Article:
Recently he assisted Alexey Stakhov with his new book “The Mathematics of Harmony”.  A life-long student of the Ancient Wisdom, Scott has studied under physicist David Bohm, world religion expert Huston Smith, sacred geometers Keith Critchlow and John Michel, and esotericist Douglas Baker.  Today, as a member of the Theosophical Society of America, Scott lectures widely on the perennial philosophy (in both its ancient and modern forms), with special emphasis on the Divine proportion and transformative states of consciousness.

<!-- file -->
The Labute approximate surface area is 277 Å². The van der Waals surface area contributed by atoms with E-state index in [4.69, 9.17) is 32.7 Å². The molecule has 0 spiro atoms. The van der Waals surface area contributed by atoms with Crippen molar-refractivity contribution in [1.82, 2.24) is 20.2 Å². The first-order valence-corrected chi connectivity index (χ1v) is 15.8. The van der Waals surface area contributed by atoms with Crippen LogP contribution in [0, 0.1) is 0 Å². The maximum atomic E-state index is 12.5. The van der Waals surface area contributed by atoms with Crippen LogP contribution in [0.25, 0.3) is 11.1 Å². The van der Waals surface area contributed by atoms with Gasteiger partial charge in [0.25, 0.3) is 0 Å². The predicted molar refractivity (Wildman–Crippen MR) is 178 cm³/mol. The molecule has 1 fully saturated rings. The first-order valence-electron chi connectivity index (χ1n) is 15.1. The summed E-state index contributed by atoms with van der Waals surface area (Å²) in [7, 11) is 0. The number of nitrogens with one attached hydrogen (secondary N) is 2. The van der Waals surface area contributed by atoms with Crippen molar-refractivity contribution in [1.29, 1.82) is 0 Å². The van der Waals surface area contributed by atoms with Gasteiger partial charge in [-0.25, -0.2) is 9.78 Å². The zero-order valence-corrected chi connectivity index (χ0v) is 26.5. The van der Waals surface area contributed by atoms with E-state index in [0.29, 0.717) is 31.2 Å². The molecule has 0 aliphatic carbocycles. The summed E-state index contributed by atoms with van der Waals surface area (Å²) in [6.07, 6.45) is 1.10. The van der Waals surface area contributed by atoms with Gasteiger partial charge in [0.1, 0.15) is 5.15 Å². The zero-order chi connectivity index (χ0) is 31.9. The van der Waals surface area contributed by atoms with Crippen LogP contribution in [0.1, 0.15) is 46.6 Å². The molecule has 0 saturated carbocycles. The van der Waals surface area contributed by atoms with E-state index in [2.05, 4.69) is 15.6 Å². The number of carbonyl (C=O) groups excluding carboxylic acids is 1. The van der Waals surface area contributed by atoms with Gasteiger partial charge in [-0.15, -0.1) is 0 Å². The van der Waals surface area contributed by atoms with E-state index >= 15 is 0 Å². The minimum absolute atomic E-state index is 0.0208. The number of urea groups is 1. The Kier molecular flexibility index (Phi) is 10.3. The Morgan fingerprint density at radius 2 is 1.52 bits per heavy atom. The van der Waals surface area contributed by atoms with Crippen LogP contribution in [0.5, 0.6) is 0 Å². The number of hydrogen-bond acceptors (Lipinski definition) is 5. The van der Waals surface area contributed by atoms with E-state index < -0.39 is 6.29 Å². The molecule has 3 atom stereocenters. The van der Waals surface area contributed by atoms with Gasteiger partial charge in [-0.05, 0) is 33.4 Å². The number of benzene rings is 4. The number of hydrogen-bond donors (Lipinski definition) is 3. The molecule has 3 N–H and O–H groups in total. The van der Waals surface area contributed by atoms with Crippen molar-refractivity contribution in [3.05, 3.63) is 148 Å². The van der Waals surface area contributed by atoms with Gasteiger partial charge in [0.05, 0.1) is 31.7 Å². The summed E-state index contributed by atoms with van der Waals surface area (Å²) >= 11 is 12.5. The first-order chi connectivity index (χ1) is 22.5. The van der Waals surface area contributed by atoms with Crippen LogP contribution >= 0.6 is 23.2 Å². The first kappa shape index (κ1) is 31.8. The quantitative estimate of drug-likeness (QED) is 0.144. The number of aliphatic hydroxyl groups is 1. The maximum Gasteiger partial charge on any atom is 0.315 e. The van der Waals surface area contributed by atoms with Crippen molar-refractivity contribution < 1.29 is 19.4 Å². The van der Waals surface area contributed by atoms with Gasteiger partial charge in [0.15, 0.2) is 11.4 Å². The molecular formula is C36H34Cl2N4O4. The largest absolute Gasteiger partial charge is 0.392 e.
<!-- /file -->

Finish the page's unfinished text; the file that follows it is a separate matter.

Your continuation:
In his talk at the Bolton Lodge, Scott described how, in order to unite the Hermetic ‘Above and Below’, a third uniting factor is needed.  According to Scott, this third factor is Sacred Geometry, and reconciles all opposites.  The importance of Phi, or the Golden section, was discussed as being the archetype for unravelling the nature of the Absolute (the Platonic One).  Whilst the information presented was much to absorb in two hours, the talk was presented in such a way as to inspire the listener to conduct further research, and was a good starting point for anyone new to the subject.  It is also worth knowing that Sacred Geometry offers a more mathematical and ‘left-brain’ approach to spirituality, which is likely to be invaluable to logically-thinking esoteric students.   (JW Bolton)